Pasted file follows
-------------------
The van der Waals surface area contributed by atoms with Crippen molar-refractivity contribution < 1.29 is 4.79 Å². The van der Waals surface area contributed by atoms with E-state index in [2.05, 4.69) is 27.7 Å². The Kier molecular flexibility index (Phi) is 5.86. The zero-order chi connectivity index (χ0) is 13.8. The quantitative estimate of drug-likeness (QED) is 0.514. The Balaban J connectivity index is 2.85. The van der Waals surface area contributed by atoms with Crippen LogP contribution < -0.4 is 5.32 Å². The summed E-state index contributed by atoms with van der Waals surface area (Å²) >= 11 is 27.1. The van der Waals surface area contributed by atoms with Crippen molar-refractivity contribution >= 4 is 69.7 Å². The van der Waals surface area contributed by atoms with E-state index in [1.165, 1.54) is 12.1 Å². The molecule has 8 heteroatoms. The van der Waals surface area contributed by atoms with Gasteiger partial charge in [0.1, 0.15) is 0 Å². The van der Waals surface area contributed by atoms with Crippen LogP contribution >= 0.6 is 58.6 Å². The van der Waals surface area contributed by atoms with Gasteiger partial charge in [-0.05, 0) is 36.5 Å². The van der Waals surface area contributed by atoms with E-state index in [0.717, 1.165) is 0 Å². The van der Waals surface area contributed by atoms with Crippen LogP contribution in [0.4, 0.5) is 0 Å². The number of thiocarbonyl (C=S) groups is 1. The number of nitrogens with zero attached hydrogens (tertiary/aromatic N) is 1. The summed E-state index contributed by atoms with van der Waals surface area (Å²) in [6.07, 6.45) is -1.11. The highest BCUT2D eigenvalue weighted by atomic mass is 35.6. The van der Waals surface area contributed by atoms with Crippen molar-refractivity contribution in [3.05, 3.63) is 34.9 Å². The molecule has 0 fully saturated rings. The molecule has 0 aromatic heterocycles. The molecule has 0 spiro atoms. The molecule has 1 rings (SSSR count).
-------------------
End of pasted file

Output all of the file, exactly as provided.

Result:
The van der Waals surface area contributed by atoms with Crippen molar-refractivity contribution < 1.29 is 4.79 Å². The van der Waals surface area contributed by atoms with E-state index in [2.05, 4.69) is 27.7 Å². The Kier molecular flexibility index (Phi) is 5.86. The zero-order chi connectivity index (χ0) is 13.8. The quantitative estimate of drug-likeness (QED) is 0.514. The Balaban J connectivity index is 2.85. The van der Waals surface area contributed by atoms with Crippen LogP contribution < -0.4 is 5.32 Å². The summed E-state index contributed by atoms with van der Waals surface area (Å²) >= 11 is 27.1. The van der Waals surface area contributed by atoms with Crippen molar-refractivity contribution >= 4 is 69.7 Å². The van der Waals surface area contributed by atoms with E-state index in [1.165, 1.54) is 12.1 Å². The molecule has 8 heteroatoms. The van der Waals surface area contributed by atoms with Gasteiger partial charge in [0.1, 0.15) is 0 Å². The van der Waals surface area contributed by atoms with Crippen LogP contribution >= 0.6 is 58.6 Å². The van der Waals surface area contributed by atoms with Gasteiger partial charge in [-0.05, 0) is 36.5 Å². The van der Waals surface area contributed by atoms with E-state index in [0.717, 1.165) is 0 Å². The van der Waals surface area contributed by atoms with Crippen LogP contribution in [0.4, 0.5) is 0 Å². The number of thiocarbonyl (C=S) groups is 1. The number of nitrogens with zero attached hydrogens (tertiary/aromatic N) is 1. The summed E-state index contributed by atoms with van der Waals surface area (Å²) in [6.07, 6.45) is -1.11. The highest BCUT2D eigenvalue weighted by atomic mass is 35.6. The van der Waals surface area contributed by atoms with Crippen molar-refractivity contribution in [3.05, 3.63) is 34.9 Å². The molecule has 0 fully saturated rings. The molecule has 0 aromatic heterocycles. The molecule has 0 spiro atoms. The molecule has 1 rings (SSSR count).